Thai cave rescue: Australian doctor who was last one out praises boys while grieving father's death
The Australian doctor who was the last man out of the Thai cave has praised the young footballers whose ordeal sparked the rescue.
Adelaide anaesthetist Dr Richard Harris is mourning the death of his father, after being informed of his death shortly after the daring rescue mission wrapped up last night.
Dr Harris was the man tasked with giving the medical all-clear for each evacuation, and decided what order the boys would leave the cave in.
He was part of a team of 20 Australians involved in the Thai-led rescue effort, and has been described as an integral part of the rescue.
But speaking to Prime Minister Malcolm Turnbull via FaceTime, Dr Harris said the "big heroes" were the 12 children themselves, and the Thai Navy SEAL divers who looked after them in the cave.
"They are the toughest blokes and kids I've ever had the privilege to meet," Dr Harris said.
"They are the ones who were responsible for their own morale and really their own safety and without them being in the state they were in we couldn't have done anything."
'A time of grief' for Harris family, but joy in Thailand
Dr Harris has declined to speak to the media, but his boss Dr Andrew Pearce said Dr Harris was grieving for his father, who died shortly after the end of the mission.
"This is clearly a time of grief for the Harris family, magnified by the physical and emotional demands of being part of this week's highly complex and ultimately successful rescue operation," Dr Pearce said.
The second Australian who was instrumental in rescuing 12 boys trapped in Thai cave has been revealed as a Perth vet Dr Craig Challen (pictured right with fellow rescuer Richard Harris)
"He will be coming home soon and taking some well-earned time off to be with his family. "He has asked that the family's privacy is respected at this time."
The Australian team in Thailand also included Dr Harris's West Australian dive partner, six Australian Federal Police divers, a Navy clearance diver and members of the Department of Foreign Affairs and Trade Crisis Rescue Team.
They echoed Dr Harris's praise for the children during a press conference earlier today.
"I think that the children who went through this ordeal in the cave were heroes in their own right, and the Thai SEALs themselves went above and beyond — I would class them as heroes," Major Alex Rubin from the Australian Defence Force said.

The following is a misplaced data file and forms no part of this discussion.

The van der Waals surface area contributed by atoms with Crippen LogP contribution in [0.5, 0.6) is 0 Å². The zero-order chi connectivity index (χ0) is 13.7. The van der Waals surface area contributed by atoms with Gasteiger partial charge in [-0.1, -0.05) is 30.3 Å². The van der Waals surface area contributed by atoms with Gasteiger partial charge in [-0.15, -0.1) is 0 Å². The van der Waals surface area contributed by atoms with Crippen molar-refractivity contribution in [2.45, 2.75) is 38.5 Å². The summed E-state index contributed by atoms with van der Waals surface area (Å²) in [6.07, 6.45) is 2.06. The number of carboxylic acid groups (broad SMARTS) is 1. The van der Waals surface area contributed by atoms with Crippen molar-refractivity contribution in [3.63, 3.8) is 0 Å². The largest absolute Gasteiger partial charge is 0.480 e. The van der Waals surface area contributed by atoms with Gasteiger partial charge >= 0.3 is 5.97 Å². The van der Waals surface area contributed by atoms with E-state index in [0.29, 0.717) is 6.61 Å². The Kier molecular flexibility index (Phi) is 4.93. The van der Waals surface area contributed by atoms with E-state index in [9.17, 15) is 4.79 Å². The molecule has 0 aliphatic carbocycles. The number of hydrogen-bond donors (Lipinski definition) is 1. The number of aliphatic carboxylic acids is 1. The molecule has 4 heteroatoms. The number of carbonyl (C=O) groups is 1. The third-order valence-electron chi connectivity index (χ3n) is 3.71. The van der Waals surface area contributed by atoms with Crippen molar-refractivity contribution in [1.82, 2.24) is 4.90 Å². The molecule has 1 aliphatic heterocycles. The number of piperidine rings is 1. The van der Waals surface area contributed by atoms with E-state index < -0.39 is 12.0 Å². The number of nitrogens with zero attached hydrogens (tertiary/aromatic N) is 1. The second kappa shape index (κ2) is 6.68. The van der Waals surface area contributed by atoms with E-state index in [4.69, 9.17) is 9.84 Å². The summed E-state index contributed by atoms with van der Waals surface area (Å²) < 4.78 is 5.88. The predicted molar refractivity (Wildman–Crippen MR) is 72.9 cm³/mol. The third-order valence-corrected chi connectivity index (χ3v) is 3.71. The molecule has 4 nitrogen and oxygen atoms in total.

Major Rubin also gave a first-hand account of the experience working with Dr Harris.
"He is an extremely humble man given the amount of pressure that was placed on him," Major Rubin said.
The Australian Federal police said the scale and risk of the operation was "unprecedented" as rescuers moved approximately 20 tonnes of equipment including oxygen tanks, pumps and food through the cave system.
"Our people spent 75 hours in that cave," AFP Commander Glen McEwen said.
The children and their coach remain in quarantine along with the Thai Navy SEALs involved in their rescue.
Medical workers will continue to look for signs of infections in the team members over the next fortnight, although initial lab results have cleared them.
Holiday turned into mercy mission
Dr Harris was meant to be on holiday but instead found himself putting his own life at risk to venture into the Chiang Rai cave to medically assess the 12 boys and their coach trapped inside.
He responded to the call for help from Thai authorities when he was named specifically by the British diving team leading the mission as the best person for the job, with his medical skills and 30 years' diving experience.
"All the team at SA Ambulance Service is incredibly proud of Dr Harris. It has been a tumultuous week with highs and lows," Dr Pearce said.
"We are delighted that Harry and the boys are safe and that he was able to play such a remarkable role in the Australian response.
"Harry is a quiet and kind man who did not think twice about offering his support on this mission."
Minister for Foreign Affairs Julie Bishop said it took an incredible team effort to rescue the boys, with Dr Harris playing a key role.
"He was an integral part of the rescue attempt," she told the ABC. "He is internationally renowned for his expertise in cave rescues.
Ms Bishop said all the Australians involved would be in line for formal recognition of their actions.
Dr Harris assessed the health of the boys and their coach, determining who needed to get out of the cave quickest and who could wait longer.
Australian Medical Association (AMA) President Dr Tony Bartone said Dr Harris put his own safety on the line to help others and should be commended.
"Dr Harris's efforts here are nothing short of absolutely exceptional and beyond and above the call of duty, but that's typical of many of the doctors that make up the medical profession in Australia," he said.
The AMA tweeted that Dr Harris was "an amazing doctor and human being".